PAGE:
And who should emerge from this lull but Onika Maraj. I remember when I first heard her mixtape, the one with Gucci and Rocko and that crew, I was in a gay club with my main homie. When Beam Me Up Scotty first dropped, all my LGBTQ friends were the only people I knew pumping it. Nicki had us all believing that she was ‘family’ and at the time, it was ground-breaking to have a woman, outwardly identify as something other than heterosexual. I mean, we all speculated about some artist, but no one ever confirmed and affirmed bisexuality/pansexuality in the way Nicki did. Eventually, we would realize it was all a gimmick, but the point is, it was ground-breaking at the time. Nicki joined a rap crew – Young Money – that owned the rap game (Remember, Rocafella fell apart when Jay-Z left and took Kanye and Rihanna with him) Nicki hopped on that empty stage, grabbed the spotlight and did it on ‘em. The girl had it. She had club bangers, she had barz, she had pop bops. She had Beyoncé. She had it all. And then…

Cardi B performs at Coachella Music and Arts Festival |Photo credit: KYLE GRILLOT/AFP/Getty Images

Over the past year, we have seen the emergence of several female rap artists, none more popular than straight-talking, loud ass Belcalis Almanzar, better known as Cardi B who pretty much hasn’t taken her foot off the neck of the hip hop game since Bodak Yellow hit number one — baby, cheating ass n*gga and all. Cardi B’s success coupled with Issa Rae being intentional about the underground musical artists she drags into mainstream through her show Insecure on HBO, I think, has reignited an interest in female rap. It is so many up and coming female rappers that are one radio hit away from breaking into mainstream music. You can feel the shift happening. I know Nicki can feel it. We all know Nicki can feel it.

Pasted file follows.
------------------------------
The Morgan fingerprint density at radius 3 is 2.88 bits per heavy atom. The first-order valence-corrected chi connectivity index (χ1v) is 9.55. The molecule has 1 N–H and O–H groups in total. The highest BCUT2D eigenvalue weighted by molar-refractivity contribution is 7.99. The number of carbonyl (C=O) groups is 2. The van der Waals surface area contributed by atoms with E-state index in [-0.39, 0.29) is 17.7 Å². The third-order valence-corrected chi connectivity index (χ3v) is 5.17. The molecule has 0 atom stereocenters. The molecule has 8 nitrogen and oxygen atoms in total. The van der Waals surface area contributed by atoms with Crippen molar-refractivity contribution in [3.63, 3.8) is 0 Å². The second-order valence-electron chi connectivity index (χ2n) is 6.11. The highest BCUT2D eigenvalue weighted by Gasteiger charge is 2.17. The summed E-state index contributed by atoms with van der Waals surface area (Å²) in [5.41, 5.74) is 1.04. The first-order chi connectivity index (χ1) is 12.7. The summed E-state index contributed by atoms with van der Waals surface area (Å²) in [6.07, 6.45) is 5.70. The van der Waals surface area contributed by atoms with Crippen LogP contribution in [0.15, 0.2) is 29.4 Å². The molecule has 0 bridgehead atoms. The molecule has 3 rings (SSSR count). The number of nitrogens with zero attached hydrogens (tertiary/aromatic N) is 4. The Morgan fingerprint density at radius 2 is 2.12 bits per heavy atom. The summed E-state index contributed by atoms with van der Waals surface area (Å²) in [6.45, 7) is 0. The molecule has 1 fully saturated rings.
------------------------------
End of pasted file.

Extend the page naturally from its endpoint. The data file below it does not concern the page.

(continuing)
There are so many up and coming female rappers that are one radio hit away from breaking into mainstream music. You can feel the shift happening. I know Nicki can feel it. We all know Nicki can feel it. Click To Tweet

Creating a hip-hop world that only allows for one female rap artist at a time does a disservice to a musical genre that is situated distinctly in black culture, a genre that is so deeply black, built on the struggle and disenfranchisement of young black people. It especially does a disservice to the female rapper who never had to learn to contend with other women, who never learned how to embrace other women, who never learned how to collaborate with other women, who never understood what it was like to cheer for other women, who never learned to be secure in her own artistry so that her only competition was herself. It fucked Nicki up.

City Girls | Photo Credit: Rolling Stone

Yes, much of the blame for the marginalization of Black women in hip-hop can be placed firmly on the doorsteps of men (Black men included) who are the primary gatekeepers in this industry. Maybe they’re scared, because the female rappers, all of them, are better than the boys – Young M.A., Resha and J.T., Rico Nasty, Kash Doll, Megan thee Stallion, Doja Cat, all y’all. We see you, we need you.